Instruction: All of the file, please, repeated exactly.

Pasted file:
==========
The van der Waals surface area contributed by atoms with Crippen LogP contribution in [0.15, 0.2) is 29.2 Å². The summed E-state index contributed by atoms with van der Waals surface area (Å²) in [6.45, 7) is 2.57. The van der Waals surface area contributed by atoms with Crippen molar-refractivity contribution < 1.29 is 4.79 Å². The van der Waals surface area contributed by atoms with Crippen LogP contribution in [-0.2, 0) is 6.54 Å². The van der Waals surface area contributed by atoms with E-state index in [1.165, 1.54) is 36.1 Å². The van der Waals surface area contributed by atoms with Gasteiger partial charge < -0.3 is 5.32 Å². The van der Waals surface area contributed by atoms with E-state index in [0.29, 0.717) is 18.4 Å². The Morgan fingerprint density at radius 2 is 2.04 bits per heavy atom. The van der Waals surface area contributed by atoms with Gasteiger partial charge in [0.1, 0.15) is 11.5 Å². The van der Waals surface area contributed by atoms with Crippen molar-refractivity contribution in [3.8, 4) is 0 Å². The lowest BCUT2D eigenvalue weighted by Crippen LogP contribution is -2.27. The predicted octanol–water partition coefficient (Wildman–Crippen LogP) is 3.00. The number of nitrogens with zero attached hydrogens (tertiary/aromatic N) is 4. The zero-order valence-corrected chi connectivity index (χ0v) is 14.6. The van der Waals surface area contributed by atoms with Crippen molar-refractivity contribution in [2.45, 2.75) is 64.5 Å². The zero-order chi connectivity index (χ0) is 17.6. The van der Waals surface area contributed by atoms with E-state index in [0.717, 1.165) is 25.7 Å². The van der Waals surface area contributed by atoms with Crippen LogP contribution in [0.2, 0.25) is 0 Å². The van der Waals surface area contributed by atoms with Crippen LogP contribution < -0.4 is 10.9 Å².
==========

The van der Waals surface area contributed by atoms with Crippen LogP contribution in [0.15, 0.2) is 29.2 Å². The summed E-state index contributed by atoms with van der Waals surface area (Å²) in [6.45, 7) is 2.57. The van der Waals surface area contributed by atoms with Crippen molar-refractivity contribution < 1.29 is 4.79 Å². The van der Waals surface area contributed by atoms with Crippen LogP contribution in [-0.2, 0) is 6.54 Å². The van der Waals surface area contributed by atoms with E-state index in [1.165, 1.54) is 36.1 Å². The van der Waals surface area contributed by atoms with Gasteiger partial charge < -0.3 is 5.32 Å². The van der Waals surface area contributed by atoms with E-state index in [0.29, 0.717) is 18.4 Å². The Morgan fingerprint density at radius 2 is 2.04 bits per heavy atom. The van der Waals surface area contributed by atoms with Gasteiger partial charge in [0.1, 0.15) is 11.5 Å². The van der Waals surface area contributed by atoms with Crippen molar-refractivity contribution in [3.8, 4) is 0 Å². The lowest BCUT2D eigenvalue weighted by Crippen LogP contribution is -2.27. The predicted octanol–water partition coefficient (Wildman–Crippen LogP) is 3.00. The number of nitrogens with zero attached hydrogens (tertiary/aromatic N) is 4. The zero-order valence-corrected chi connectivity index (χ0v) is 14.6. The van der Waals surface area contributed by atoms with Crippen molar-refractivity contribution in [2.45, 2.75) is 64.5 Å². The zero-order chi connectivity index (χ0) is 17.6. The van der Waals surface area contributed by atoms with E-state index in [0.717, 1.165) is 25.7 Å². The van der Waals surface area contributed by atoms with Crippen LogP contribution in [0.2, 0.25) is 0 Å². The van der Waals surface area contributed by atoms with Crippen LogP contribution < -0.4 is 10.9 Å².